[T]his Court has within its discretion to overturn STOKES' conviction "on the ground of variance," since STOKES has shown that he did not conspire with each defendant (as alleged in the indictment) and "that he was prejudiced by being tried with defendants who were not his co-conspirators." Townsend, 924 F.2d at 1393. The Government's evidence was insufficient to prove STOKES joined the massive conspiracy alleged in the indictment. Viewed in a light most favorable to the Government, the evidence only proved STOKES joined a limited conspiracy involving a single transaction. Therefore, his conspiracy conviction must be reversed.
Stokes Brief at 27-28. Stokes was not convicted of conspiracy; he was convicted of mail fraud.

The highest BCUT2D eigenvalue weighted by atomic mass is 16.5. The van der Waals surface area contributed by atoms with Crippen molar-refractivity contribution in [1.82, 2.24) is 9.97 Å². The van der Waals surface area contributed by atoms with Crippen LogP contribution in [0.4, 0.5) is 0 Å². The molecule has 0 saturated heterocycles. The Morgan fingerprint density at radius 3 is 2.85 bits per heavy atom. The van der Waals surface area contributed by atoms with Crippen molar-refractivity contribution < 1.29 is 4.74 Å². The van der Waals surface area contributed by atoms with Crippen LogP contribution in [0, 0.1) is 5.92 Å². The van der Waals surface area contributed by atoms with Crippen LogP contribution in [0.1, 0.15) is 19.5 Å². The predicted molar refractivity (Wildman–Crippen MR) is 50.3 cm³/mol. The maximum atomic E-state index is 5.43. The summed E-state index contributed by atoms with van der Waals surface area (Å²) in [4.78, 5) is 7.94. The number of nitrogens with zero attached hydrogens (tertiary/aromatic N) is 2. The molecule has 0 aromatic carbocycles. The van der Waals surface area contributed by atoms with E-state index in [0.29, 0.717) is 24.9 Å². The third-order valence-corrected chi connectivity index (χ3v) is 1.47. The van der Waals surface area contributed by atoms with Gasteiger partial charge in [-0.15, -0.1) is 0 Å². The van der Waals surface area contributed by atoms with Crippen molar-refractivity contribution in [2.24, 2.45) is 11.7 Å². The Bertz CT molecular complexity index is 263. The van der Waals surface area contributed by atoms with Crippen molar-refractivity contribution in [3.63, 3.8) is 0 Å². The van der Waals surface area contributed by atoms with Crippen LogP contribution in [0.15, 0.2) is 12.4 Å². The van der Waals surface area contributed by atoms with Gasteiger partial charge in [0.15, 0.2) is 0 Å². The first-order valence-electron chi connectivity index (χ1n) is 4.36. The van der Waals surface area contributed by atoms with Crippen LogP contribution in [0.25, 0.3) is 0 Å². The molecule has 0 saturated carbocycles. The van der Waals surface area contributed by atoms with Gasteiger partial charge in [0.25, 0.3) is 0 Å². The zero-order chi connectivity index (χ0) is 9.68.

Not surprisingly, Stokes claim that there was a variance between the indictment and the charges proven at trial was not raised below. Therefore we review only for plain error. See United States v. Navarez, 954 F.2d 1375 (7th Cir.1992). "We reverse on the basis of plain error only when we are 'convinced that it is necessary in order to avert an actual miscarriage of justice.' " Id. at 1380 (quoting United States v. Requarth, 847 F.2d 1249, 1254 (7th Cir.1988)). His claim that his "conspiracy conviction" must be reversed "on the ground of variance" is puzzling. See Stokes' Brief at 27-28. Stokes was not convicted of conspiracy. He was not charged with conspiracy, and was only convicted of substantive mail fraud under counts thirty-one to thirty-five, those pertaining to his accident. See Stokes' Brief at 14, Appendix at 10 (Judgment in a Criminal Case) ("The defendant is convicted of the offenses of: knowingly, willfully and unlawfully using the mails for the purpose of executing a scheme to defraud in violation of [18 U.S.C. § 1341] as charged in counts S31, S32, S33, S34, and S35 of the indictment."). Because Stokes was neither charged with nor convicted of conspiracy, there can be no relevant difference between the offense charged in the indictment and the government's proof. Cf. United States v. Robinson, 956 F.2d 1388, 1393 (7th Cir.1992), petition for cert. filed, 61 U.S.L.W. 3083 (July 23, 1992) (No. 92-184); United States v. Napue, 834 F.2d 1311, 1333 (7th Cir.1987). There is no conspiracy conviction to reverse, and any variance claim is meritless.